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This article was originally published in The Tan Sheet

Executive Summary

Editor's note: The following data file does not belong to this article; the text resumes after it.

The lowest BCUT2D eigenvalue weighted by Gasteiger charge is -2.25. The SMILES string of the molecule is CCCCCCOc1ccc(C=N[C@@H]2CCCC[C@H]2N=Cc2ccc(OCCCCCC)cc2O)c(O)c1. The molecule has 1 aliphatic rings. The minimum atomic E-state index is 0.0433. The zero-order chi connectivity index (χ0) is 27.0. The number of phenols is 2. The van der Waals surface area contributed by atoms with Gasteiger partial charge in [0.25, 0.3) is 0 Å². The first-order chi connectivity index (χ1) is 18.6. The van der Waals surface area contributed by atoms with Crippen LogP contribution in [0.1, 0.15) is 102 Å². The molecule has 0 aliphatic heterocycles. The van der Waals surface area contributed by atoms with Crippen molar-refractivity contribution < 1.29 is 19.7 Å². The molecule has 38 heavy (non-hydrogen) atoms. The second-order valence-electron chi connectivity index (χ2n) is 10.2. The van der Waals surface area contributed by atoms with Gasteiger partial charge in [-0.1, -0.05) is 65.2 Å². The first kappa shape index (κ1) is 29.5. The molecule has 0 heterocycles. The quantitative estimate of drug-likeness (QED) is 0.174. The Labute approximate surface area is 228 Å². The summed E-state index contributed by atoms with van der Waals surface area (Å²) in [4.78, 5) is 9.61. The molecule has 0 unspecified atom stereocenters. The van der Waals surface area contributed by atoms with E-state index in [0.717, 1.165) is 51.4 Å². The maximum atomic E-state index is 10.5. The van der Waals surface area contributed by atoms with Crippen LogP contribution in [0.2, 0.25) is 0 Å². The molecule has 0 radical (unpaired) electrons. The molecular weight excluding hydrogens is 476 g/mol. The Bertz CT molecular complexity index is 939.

INFANT FORMULA WIC BIDS WILL BE ACCEPTED FOR MILK- AND SOY- BASED FORMULAS under a federal system for competitive bidding to be conducted by the Agriculture Department's Food and Nutrition Service. An interim rule implementing the WIC Infant Formula Procurement Act of 1992, published in the Sept. 7 Federal Register, states that separate bids will be solicited for soy- based and milk-based infant formulas "except where FNS determines that doing so would not be in the best interest of the program." The 1992 act represents an attempt by Congress to expand the leverage of the state administrators of the federal government's Special Supplemental Food Program for Women, Infants and Children (WIC) in soliciting bids from manufacturers for the program. A federal law, enacted in 1989, required all states to implement a competitive bidding system for procuring infant formula. The interim rule establishes a federal system for soliciting bids from infant formulas for two or more states at a time. Citing the 11-state Western States Contracting Alliance, FNS noted in the interim rule that "current multi-state contracts appear to be advantageous for all of the participating state agencies." FNS reported that "some of the smaller state agencies" participating in the contracting consortium "realized an increase of as much as 80% over their previous per unit rebate amount." The interim rule, which is effective immediately, is limited to infant formula manufacturers that provide rebates on formula to states using retail food delivery systems such as vouchers. The rule does not include volume purchase discounts or states using other delivery systems. Under the competitive bid system, FNS will offer state agencies the opportunity to participate in federally administered multi-state bidding once every 12 months. Each state that elects to participate in the program is required to provide an estimate of infant participation in the state WIC program for the period to be covered in the contract as well as supporting documentation and the infant formula usage rates by type of formula, form and container size. These figures, FNS noted, will serve as the basis for the request for rebates. FNS noted that winning bids will be selected based on "the lowest net price weighted to take into account infant formula usage rates and infant participation." Ties between equally low bids, FNS said, will be broken "by a drawing by lot" limited to the lowest bidders. "Net price" is defined by FNS as "the difference between the manufacturer's wholesale price for infant formula and the rebate level offered or provided by the manufacturer under an infant formula cost containment contract entered into with the pertinent state agency." FNS explained that if a manufacturer changes its wholesale price, "the rebate must change proportionately throughout the contract period." FNS also pointed out that "since the overriding interest" of the 1992 law is to reduce per unit costs of infant formula, the agency "has decided that price is the only proper basis for evaluation of bids." Consequently, FNS said that under the federal bid system state agencies will not have the option "to request any additional 'free samples' of infant formula, related products, or printed materials." The agency noted, however, that manufacturers "may provide these products if they wish." Once the winning bid is determined by FNS, it will be up to the state agencies to award the bid and sign a contract with the manufacturer under the interim rule. States that agree to participate in the federal solicitation can elect not to enter into a contract with the winning bidder; however, the interim rule "limits the instances in which a state agency may decline to award a contract once bids are opened" to instances where the state determines that the award is not in "the best interest of its program" and after considering whether the national bid would achieve lower savings for the state.

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